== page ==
There are typically four different settings where you want to run your crypto.
- The Central Processing Unit (CPU). This may be a classic desktop or laptop CPU or the one of your embedded device. Its characteristic is that it usually has rather few computation cores ( < 20), but it can use the ones it has very fast and can execute arbitrary instructions (in mostly arbitrary order) from its assembler language. Crypto algorithms that run on CPUs are most likely software-implemented because the algorithms (i.e. the instructions) are merely information given to the CPU for execution. CPUs are best at running complex, linear algorithms.
- The Graphics Processing Unit (GPU). This may be your desktops or laptops graphics processor or it may be your supercomputing computation accelerator. Its characteristic is the high number of cores, the low speed of each core and the limited instruction set. GPUs are made to run simple algorithms massively parallel. Much like CPUs they accept their algorithms as pieces of information, so it's the software that implements the algorithm.
- The Field Programmable Gate Array (FPGA). The FPGA is typically found in small embedded devices and is running specialized algorithms. Its hardware can be configured post shipping, at the expense of lower speeds of operation than with ASICs. With FPGAs you change the hardware layout of your integrated circuit to run your algorithm. Hence algorithms run by FPGAs are said to be hardware implemented, because in its current state, the hardware can run only this exact algorithm, nothing else.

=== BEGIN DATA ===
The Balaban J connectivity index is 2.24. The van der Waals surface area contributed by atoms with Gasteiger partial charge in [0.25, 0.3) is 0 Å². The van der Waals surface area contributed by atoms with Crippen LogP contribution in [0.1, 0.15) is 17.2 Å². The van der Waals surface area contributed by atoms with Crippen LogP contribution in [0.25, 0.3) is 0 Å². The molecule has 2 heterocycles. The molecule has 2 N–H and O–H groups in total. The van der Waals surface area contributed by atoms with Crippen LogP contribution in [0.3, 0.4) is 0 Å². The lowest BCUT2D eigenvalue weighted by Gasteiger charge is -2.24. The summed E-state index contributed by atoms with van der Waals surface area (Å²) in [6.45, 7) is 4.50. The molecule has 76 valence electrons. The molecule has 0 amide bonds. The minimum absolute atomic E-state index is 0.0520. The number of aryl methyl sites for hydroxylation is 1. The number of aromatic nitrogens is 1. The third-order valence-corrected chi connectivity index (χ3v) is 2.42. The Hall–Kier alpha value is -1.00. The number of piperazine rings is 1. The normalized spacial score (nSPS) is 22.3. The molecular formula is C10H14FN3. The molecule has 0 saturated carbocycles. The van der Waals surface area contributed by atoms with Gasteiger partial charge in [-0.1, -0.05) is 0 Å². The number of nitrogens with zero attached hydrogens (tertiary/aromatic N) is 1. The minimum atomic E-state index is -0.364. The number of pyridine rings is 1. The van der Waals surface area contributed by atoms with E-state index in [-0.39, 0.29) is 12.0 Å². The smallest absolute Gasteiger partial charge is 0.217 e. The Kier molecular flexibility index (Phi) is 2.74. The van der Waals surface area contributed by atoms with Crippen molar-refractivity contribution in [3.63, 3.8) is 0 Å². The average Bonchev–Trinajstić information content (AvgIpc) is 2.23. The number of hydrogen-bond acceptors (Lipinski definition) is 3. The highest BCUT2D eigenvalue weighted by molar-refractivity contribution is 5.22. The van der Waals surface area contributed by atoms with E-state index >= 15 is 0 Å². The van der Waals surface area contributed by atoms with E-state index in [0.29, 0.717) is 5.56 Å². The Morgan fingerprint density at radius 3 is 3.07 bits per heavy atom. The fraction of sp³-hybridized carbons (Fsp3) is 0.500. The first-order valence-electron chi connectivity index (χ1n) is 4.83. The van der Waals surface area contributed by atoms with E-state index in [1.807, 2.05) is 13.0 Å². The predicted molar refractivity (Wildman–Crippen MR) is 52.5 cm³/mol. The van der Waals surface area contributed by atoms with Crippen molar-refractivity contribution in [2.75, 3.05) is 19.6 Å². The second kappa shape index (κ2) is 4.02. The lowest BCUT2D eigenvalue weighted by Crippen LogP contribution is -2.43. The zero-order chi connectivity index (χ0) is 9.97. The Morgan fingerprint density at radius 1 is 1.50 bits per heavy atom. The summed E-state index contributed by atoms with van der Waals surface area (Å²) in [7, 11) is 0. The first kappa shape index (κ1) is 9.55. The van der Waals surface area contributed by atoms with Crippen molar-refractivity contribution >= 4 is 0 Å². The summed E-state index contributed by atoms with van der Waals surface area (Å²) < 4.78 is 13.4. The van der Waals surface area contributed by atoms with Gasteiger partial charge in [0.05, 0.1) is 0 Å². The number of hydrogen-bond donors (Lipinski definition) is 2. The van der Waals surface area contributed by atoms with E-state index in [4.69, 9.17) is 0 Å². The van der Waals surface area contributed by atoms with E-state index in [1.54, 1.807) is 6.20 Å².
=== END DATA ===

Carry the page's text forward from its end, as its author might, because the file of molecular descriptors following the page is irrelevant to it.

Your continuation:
- The Application Specific Integrated Circuit (ASIC). This is an integrated circuit that is manufactured to run exactly one algorithm, nothing else. ASICs provide high speed for this algorithm usually and are used when speed matters. An example application are Hardware Security Modules (HSMs) which commonly use ASICs to accelerate the execution of cryptographic operations (like AES encryption). Crypto processors commonly are simple processors with additional crypto-specific ASICs.
As for the security of each platform, the tendency is that if you go down this list, the security will increase. CPUs are usually occupied by many different processes (including the OS), allowing somewhat "easy" side-channel attacks, GPUs are usually not used for crypto (besides hash-cracking), FPGAs should provide more security than CPUs if done right because there less "noise" of other operations on the chip and ASICs have the same benefit, but a bit more extreme.
The speed increases similarly if you go down the list. CPUs must be capable to do many different things and so can't be too much optimized in one direction, some goes for GPUs although they have much more computation power if needed. FPGAs are faster because you can more optimizations and ASICs are king because you can do whatever you want with them and optimize the heck out of them.
The price has a similar order. CPUs are easy to obtain, cheap to program and you can get your program running quickly. GPUs are also quite easy to obtain, a bit more expensive to effectively program and can be get to run your code somewhat fast. FPGAs are more expensive by theirselves and require you to design your algorithm using the hardware language of your FPGA, requiring a lot of time and expertise and thus money. ASICs need to be planned before they are built, have long design cycles, but once you've got the design, you can manufacture them "easily" and for a "low price".
The last two points could already be observed in natura when looking at the development of Bitcoin mining. It started with CPUs on PCs, went on with GPUs, then with FPGAs and is now dominated by ASICs. Note that Bitcoin mining is equivalent to "doing many double-SHA-256 hashes".